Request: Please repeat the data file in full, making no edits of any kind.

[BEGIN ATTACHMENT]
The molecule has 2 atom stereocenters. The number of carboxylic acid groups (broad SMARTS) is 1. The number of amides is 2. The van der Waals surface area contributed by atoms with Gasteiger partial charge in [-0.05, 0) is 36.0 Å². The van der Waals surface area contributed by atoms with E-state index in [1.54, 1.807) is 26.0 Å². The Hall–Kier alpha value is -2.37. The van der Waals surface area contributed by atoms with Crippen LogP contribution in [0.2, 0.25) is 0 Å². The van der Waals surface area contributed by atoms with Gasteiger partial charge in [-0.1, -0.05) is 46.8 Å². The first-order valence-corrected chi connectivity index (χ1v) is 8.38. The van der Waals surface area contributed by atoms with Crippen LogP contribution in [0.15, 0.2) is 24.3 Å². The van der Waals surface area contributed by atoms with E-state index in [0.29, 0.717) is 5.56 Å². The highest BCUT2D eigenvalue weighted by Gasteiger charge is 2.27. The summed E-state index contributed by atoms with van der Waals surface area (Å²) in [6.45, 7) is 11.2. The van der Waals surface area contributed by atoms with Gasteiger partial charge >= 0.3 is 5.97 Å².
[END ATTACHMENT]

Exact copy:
The molecule has 2 atom stereocenters. The number of carboxylic acid groups (broad SMARTS) is 1. The number of amides is 2. The van der Waals surface area contributed by atoms with Gasteiger partial charge in [-0.05, 0) is 36.0 Å². The van der Waals surface area contributed by atoms with E-state index in [1.54, 1.807) is 26.0 Å². The Hall–Kier alpha value is -2.37. The van der Waals surface area contributed by atoms with Crippen LogP contribution in [0.2, 0.25) is 0 Å². The van der Waals surface area contributed by atoms with Gasteiger partial charge in [-0.1, -0.05) is 46.8 Å². The first-order valence-corrected chi connectivity index (χ1v) is 8.38. The van der Waals surface area contributed by atoms with Crippen LogP contribution in [0.15, 0.2) is 24.3 Å². The van der Waals surface area contributed by atoms with E-state index in [0.29, 0.717) is 5.56 Å². The highest BCUT2D eigenvalue weighted by Gasteiger charge is 2.27. The summed E-state index contributed by atoms with van der Waals surface area (Å²) in [6.45, 7) is 11.2. The van der Waals surface area contributed by atoms with Gasteiger partial charge >= 0.3 is 5.97 Å².